Except for this year. This year, I decided to try this resolution thing out. And, while I did make a couple lofty and vague resolutions (Give up Regrets and FOMO, or Fear Of Missing Out, if you must know), I’m mostly focusing on some very specific goals for the coming year. If I can check all of these off my list, well then, perhaps I’ll reward myself with some FOMO and Regrets.

1. Read a paper book 

I’ve been using a Kindle for years now, and I love it. The convenience is amazing, and the only downside is how easily I can go on spontaneous and excessive book-buying sprees with just one click. That said, I have a sizeable collection of unread paper books collecting dust. They’re books I really want to read, like Not That Kind of Girl and Stories My Grandmother Told Me (a brand-new gift!), but when it comes time to start something new, the Kindle always wins out. I mean, it takes up minimal space in my purse, syncs with my phone and iPad, and allows me to read in bed with all the lights off. Can you blame me? If I can read just one of my old-school paper books this year, I’ll be happy.

2. Finally Make The Polenta That’s In My Cabinet

I hate cooking, I really do. But I’m trying to do more of it, especially now that I work from home and have much less of an excuse not to. This past summer, I was wooed by a polenta dealer at the local farmer’s market and decided to buy some. I like polenta, and its often paired with cheese, which I love, so I figured it’d be a great thing to try out. But as of now, the farthest I’ve gotten with it is thinking about making it for dinner a few times, only to settle on something quicker, easier or more familiar. This year, I take on the polenta. With cheese.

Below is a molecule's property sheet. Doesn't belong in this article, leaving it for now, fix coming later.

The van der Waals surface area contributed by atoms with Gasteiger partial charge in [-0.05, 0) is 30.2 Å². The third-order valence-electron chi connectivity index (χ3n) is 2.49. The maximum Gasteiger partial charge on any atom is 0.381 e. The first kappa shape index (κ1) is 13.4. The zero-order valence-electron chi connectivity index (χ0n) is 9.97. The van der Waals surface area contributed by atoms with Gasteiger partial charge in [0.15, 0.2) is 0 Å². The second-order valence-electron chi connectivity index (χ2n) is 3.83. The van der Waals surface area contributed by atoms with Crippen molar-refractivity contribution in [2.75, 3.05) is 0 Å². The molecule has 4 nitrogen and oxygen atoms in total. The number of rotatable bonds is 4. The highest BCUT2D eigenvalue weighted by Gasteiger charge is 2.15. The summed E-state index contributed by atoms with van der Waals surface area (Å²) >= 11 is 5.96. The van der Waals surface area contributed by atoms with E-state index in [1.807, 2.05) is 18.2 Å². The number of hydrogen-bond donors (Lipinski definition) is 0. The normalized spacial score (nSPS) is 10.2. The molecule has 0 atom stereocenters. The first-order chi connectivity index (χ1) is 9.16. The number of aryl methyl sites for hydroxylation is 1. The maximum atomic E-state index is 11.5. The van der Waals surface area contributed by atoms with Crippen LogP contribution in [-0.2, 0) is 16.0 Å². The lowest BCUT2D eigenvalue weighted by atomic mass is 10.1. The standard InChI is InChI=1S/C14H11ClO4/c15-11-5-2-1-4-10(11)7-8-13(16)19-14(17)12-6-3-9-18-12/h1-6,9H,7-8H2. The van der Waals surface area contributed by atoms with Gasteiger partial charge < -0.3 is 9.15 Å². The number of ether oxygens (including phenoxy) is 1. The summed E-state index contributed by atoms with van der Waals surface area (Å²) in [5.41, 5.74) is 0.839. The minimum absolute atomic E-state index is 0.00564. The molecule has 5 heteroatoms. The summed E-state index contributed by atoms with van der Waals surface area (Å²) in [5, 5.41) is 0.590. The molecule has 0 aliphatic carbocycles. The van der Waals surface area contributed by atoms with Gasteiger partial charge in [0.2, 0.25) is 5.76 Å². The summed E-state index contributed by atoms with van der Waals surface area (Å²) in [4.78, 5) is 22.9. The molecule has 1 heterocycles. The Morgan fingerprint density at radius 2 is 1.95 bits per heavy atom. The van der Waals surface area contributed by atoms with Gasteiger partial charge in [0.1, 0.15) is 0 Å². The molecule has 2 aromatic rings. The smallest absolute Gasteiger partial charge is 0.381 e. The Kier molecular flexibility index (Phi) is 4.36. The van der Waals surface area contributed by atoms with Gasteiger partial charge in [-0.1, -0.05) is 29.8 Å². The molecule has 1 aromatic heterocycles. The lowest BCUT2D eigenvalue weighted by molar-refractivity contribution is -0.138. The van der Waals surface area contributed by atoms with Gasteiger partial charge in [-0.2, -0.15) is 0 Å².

3. Find a System For Organizing My Important, Grown-Up Papers

The thing about doing grown-up things like buying a car, buying a condo, getting married, and working for yourself is, there tend to be lots of important documents that go along with them. It seems like every day, something new comes in the mail that we need to keep track of, and we have no system by which to do so, other than creating various piles throughout the condo with zero rhyme or reason. It’s starting to slowly drive me mad. I only hope I’ll get the system figured out before that happens.

4. Figure Out How to Cancel Those Catalogs That Keep Coming In The Mail 

I can’t believe paper catalogs still get sent out—it’s the age of online-shopping, people! Sure, occasionally I’ll get sucked in and actually browse through one (looking at you, Athleta), but it’s completely unnecessary and I can live without. What’s even more maddening though, is that the majority of catalogs that come to my address are just leftovers from previous residents. No, I don’t want to buy anything from Quilts Monthly, thankyouverymuch. I must figure out how to stop these from coming, for the sake of the environment and my sanity.

5. Follow a Skincare Regimen

I’ve never been great about skincare. I only recently started to consistently remove my makeup at night, I rarely apply moisturizer, and I use drugstore face wash. Truthfully, I’ve always taken my somewhat decent skin for granted. But, as I approach—gasp—30 (this year!), I’m starting to wise up. (Meaning, I got a facial recently and the esthetician gently shamed me about my skincare routine, or lack there of.) I’m already getting better about using face lotion every morning and night, and I just caved and spent a painful (for me) amount of money on “grown up” cleanser and “buffing grains.” I better be glowing by the end of 2015.